50 per cent of the company's business.
"We get about 100 people a day viewing our website,"
The Web brought customers from across North America to Hoffmeyer's.
A map on the office wall has coloured pins representing orders
all through the United States. Farther afield, shipments have
gone to England and Netherlands.
Reg said his plan is to grow the business, but in measured
To begin with, he wants to increase Hoffmeyer's local exposure.
"A lot of people in Stratford don't know what we do here,"
"I don't want to become 10 stores with 50 people under
me, but I'm going to try to expand it slowly over time."
photo by Brian Shypula
John Ogilvie and son Reg are framed by a fir door made at Ogilvie
Planing Mill Ltd. -- better known as Hoffmeyer's. Reg took over
Hoffmeyer's, which makes custom wood doors, windows, mouldings,
trim and flooring at its century-old mill, from his father earlier
Emerson Drive shot their hit country music video at our mill
in March 2006. If you look closely you will see 4 of us in the
See us featured in the September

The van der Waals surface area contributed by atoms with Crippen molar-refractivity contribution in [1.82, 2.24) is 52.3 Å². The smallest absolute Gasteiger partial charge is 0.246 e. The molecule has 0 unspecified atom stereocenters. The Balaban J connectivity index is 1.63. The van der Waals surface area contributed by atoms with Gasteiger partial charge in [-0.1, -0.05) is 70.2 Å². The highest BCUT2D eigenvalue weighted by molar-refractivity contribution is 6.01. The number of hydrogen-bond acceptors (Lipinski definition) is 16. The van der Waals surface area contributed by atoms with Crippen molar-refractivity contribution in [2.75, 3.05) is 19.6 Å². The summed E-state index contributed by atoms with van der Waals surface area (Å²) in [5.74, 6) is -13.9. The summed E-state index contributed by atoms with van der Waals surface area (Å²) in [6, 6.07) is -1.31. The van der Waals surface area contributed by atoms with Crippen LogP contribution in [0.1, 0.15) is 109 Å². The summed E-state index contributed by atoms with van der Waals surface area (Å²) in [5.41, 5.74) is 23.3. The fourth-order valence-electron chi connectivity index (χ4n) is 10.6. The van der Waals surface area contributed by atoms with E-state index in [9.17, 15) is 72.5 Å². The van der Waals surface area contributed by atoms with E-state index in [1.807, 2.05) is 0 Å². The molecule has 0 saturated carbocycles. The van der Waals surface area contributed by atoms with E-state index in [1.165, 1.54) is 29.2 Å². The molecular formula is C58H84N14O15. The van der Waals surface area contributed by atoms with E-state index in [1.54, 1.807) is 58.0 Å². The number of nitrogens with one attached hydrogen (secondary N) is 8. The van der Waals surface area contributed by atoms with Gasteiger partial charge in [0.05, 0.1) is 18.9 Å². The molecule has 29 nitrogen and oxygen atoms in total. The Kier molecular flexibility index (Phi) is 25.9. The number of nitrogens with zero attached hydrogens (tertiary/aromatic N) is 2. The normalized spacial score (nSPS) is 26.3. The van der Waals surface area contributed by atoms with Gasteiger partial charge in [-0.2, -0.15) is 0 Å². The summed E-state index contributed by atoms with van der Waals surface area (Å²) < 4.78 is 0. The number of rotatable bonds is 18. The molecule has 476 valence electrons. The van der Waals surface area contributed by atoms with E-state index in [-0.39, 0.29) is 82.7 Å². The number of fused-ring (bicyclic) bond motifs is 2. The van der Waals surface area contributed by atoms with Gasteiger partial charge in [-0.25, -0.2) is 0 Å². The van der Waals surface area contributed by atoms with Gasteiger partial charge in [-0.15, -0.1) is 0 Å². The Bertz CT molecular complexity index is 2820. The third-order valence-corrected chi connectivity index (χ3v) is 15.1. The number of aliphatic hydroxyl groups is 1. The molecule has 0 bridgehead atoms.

8th,2006 edition of the
By MIKE BEITZ STAFF REPORTER
Stratford Beacon Herald
When Paul and Vanessa Eckert look back on their wedding day, they'll
remember the picturesque outdoor setting. They'll remember the
chirping of birds and the hum of the cicadas on a warm summer
evening, family and friends looking on as they exchanged their
vows under a lovely canopy of trees. And they'll remember the
sweet smell of sawdust and wood shavings. The Dublin-area couple
was married Saturday in a unique ceremony behind Hoffmeyer's Mill
in Sebringville. It's not the first place that comes to mind when
most people think of the ideal wedding spot, but for a couple
that first met in a cabinet making course at Fanshawe College
and share of love of woodcraft, it was a perfect dovetail fit.
"When Paul proposed, that was the only place that I could
think of that really meant anything to the both of us and would
tie in our woodworking connection," said the bride-to-be
before the ceremony Saturday. "It's a unique spot,"
he added. "And it's definitely not a traditional place for